By George Sydney Abugri

The money market has gone haywire, Jomo, and the almighty Yankee dollar just keeps shooting straight for the upper heavens like a space shuttle on blast off, in a mad race against the tumbling cedi. Yes sir, phenomenal inflation stares a republic indecently consumed by acrimonious, peace-threatening partisan and electoral politics in the face.
Bloomberg says our cedi has been the worst performing African currency in recent times. What a darned silly time for a bloke to go on retirement after forty years of public service, Jomo.
The prices of all and everything are sky-bound and the value of pension peanuts paid to public servants who retired last year has been farther reduced by nearly hundred percent, from the value of pensions paid to retirees in 2008! Good Lord, can life get any more dicey, Jomo?
When some folks began prancing about in anticipation of dollars suddenly raining from the skies over Ghana, on account of the country having joined the list of the world’s oil producers, I suggested they dance on the side of restrained optimism:
The production of oil did indeed result in the expansion of the economy by 14.4 percent in 2011 but then, the subsequent very high demand for dollars by the oil producing companies to buy the necessary equipment and materials has led to the dramatic depreciation of the cedi to the dollar.
Some say blame unrestrained imports. Others have wagged accusing forefingers at the telephone companies, which they claim, generate and repatriate profits in dollars, while bringing in none, apart from their initial investment capital.
I have heard some people say currency depreciation is usually a passing phase in the lives of developing economies, an argument the Governor of the Bank of Ghana backs with the statement that the fall of the cedi against dollar is transitory.

The problem with the current depreciation of the cedi is that it has been progressive, sustained over a fairly long period and drastic to the extent that the two cedis may soon be traded for one dollar.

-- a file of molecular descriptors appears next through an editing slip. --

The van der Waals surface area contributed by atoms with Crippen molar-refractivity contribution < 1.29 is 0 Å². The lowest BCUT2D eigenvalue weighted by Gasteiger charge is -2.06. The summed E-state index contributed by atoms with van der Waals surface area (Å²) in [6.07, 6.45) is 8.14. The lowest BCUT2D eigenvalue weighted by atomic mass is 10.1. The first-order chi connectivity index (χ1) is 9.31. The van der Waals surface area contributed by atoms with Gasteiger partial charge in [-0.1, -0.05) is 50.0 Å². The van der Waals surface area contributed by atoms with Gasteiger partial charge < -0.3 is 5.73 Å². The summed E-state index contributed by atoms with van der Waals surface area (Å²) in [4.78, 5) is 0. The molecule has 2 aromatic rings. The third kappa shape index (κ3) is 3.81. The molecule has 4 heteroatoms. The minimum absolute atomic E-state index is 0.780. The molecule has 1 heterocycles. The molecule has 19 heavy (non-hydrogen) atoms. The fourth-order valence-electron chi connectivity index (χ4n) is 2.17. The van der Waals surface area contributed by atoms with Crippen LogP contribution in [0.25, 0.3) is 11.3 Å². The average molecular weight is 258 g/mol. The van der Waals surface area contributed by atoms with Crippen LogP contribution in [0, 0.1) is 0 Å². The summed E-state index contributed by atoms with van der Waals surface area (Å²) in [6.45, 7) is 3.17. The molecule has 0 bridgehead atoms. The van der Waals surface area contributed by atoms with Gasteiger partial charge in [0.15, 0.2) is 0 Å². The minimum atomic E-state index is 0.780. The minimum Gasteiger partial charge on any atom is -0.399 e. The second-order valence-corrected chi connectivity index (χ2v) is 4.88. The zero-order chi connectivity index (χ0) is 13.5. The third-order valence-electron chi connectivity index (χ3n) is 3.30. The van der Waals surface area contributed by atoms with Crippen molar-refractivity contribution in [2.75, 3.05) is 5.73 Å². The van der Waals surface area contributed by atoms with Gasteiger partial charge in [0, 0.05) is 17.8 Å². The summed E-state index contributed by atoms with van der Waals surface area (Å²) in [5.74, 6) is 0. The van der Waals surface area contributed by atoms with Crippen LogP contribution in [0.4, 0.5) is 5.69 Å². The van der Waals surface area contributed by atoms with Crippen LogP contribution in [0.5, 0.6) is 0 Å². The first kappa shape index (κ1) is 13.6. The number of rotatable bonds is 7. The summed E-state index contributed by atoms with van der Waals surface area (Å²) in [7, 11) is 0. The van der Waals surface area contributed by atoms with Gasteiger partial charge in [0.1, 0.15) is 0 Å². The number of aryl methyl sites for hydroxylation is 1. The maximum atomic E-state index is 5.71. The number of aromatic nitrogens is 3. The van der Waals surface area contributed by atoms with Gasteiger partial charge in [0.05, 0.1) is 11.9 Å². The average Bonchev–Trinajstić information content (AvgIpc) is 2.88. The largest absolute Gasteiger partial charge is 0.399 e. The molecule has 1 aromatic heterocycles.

The acrimonious prelude to the December elections has no doubt also led to unease among investors, some of who are inclined to take away rather than bring in dollars. The leaders of the political parties probably underestimated the gravity of the likely consequences of their war mongering antics all over the place.
That people are engaged in a wild war dance does not mean they will go to war. That is what one traditional philosopher said the other day. He had better be right:

The republic’s Chief Constable Mr., Paul Quaye made a public statement on Wednesday about the precarious security situation but said pretty little new, except to pledge the impartiality of the police in responding to any acts of violence and warning of decisive police action against trouble makers.

Commander Quaye has obtained Cabinet approval and a 50 million euro budget to go shopping for 1,110 pick-ups and saloon cars, 100 heavy-duty motor bikes, 1,000 walkie talkies, two cabin patrol cutters, four high speed interceptor boats, ballistic vests, helmets bullet-proof vests and ballistic plates ahead of the elections. Naturally, the news bulletins said nothing about guns and bullets.

Its gets as boring as its gets somewhat embarrassing for those inclined to nationalism, this business of threatening to blow up the republic for no sensible reason other than that it is an election year and the NDC and NPP must each win the election else there will be dead bodies all over the place.